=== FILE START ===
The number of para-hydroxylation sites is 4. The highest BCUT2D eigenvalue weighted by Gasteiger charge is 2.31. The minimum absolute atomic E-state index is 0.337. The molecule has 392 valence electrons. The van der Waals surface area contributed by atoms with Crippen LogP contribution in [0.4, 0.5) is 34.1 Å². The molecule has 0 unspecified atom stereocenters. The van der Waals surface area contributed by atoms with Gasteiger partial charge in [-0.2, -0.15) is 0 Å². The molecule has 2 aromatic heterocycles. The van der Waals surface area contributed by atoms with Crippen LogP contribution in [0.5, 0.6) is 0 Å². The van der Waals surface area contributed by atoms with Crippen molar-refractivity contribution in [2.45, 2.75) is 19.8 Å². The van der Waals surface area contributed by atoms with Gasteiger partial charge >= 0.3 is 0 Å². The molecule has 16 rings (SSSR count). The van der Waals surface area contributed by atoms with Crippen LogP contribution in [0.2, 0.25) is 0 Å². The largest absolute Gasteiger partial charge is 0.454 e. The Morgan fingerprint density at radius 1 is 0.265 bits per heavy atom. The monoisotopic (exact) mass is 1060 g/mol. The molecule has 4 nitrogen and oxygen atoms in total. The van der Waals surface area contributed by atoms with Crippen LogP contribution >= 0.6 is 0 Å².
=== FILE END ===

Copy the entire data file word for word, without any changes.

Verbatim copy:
The number of para-hydroxylation sites is 4. The highest BCUT2D eigenvalue weighted by Gasteiger charge is 2.31. The minimum absolute atomic E-state index is 0.337. The molecule has 392 valence electrons. The van der Waals surface area contributed by atoms with Crippen LogP contribution in [0.4, 0.5) is 34.1 Å². The molecule has 0 unspecified atom stereocenters. The van der Waals surface area contributed by atoms with Gasteiger partial charge in [-0.2, -0.15) is 0 Å². The molecule has 2 aromatic heterocycles. The van der Waals surface area contributed by atoms with Crippen LogP contribution in [0.5, 0.6) is 0 Å². The van der Waals surface area contributed by atoms with Crippen molar-refractivity contribution in [2.45, 2.75) is 19.8 Å². The van der Waals surface area contributed by atoms with Gasteiger partial charge >= 0.3 is 0 Å². The molecule has 16 rings (SSSR count). The van der Waals surface area contributed by atoms with Crippen LogP contribution in [0.2, 0.25) is 0 Å². The largest absolute Gasteiger partial charge is 0.454 e. The Morgan fingerprint density at radius 1 is 0.265 bits per heavy atom. The monoisotopic (exact) mass is 1060 g/mol. The molecule has 4 nitrogen and oxygen atoms in total. The van der Waals surface area contributed by atoms with Crippen LogP contribution >= 0.6 is 0 Å².